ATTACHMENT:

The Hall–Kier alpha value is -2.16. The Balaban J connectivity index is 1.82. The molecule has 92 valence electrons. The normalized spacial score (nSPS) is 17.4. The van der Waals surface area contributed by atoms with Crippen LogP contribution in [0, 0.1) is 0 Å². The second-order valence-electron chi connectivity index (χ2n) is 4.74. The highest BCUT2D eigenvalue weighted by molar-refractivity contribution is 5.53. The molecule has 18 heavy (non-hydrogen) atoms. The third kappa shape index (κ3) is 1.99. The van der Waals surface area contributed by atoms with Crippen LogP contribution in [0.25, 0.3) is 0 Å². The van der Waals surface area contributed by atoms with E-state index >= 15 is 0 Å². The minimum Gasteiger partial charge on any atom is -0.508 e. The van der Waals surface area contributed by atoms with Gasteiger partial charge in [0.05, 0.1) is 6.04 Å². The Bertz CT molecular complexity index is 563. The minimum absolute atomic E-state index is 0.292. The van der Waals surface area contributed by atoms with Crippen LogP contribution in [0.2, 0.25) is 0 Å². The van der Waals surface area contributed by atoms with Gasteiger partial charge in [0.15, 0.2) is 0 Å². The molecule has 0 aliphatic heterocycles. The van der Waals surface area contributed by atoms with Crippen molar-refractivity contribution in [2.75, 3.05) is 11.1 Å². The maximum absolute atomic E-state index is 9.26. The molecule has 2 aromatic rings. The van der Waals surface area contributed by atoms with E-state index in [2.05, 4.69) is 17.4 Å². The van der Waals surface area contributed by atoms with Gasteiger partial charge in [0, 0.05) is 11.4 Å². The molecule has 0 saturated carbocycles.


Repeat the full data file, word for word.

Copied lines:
The Hall–Kier alpha value is -2.16. The Balaban J connectivity index is 1.82. The molecule has 92 valence electrons. The normalized spacial score (nSPS) is 17.4. The van der Waals surface area contributed by atoms with Crippen LogP contribution in [0, 0.1) is 0 Å². The second-order valence-electron chi connectivity index (χ2n) is 4.74. The highest BCUT2D eigenvalue weighted by molar-refractivity contribution is 5.53. The molecule has 18 heavy (non-hydrogen) atoms. The third kappa shape index (κ3) is 1.99. The van der Waals surface area contributed by atoms with Crippen LogP contribution in [0.25, 0.3) is 0 Å². The van der Waals surface area contributed by atoms with E-state index >= 15 is 0 Å². The minimum Gasteiger partial charge on any atom is -0.508 e. The van der Waals surface area contributed by atoms with Gasteiger partial charge in [0.05, 0.1) is 6.04 Å². The Bertz CT molecular complexity index is 563. The minimum absolute atomic E-state index is 0.292. The van der Waals surface area contributed by atoms with Crippen LogP contribution in [0.2, 0.25) is 0 Å². The van der Waals surface area contributed by atoms with Gasteiger partial charge in [0.15, 0.2) is 0 Å². The molecule has 0 aliphatic heterocycles. The van der Waals surface area contributed by atoms with Crippen molar-refractivity contribution in [2.75, 3.05) is 11.1 Å². The maximum absolute atomic E-state index is 9.26. The molecule has 2 aromatic rings. The van der Waals surface area contributed by atoms with E-state index in [2.05, 4.69) is 17.4 Å². The van der Waals surface area contributed by atoms with Gasteiger partial charge in [0, 0.05) is 11.4 Å². The molecule has 0 saturated carbocycles.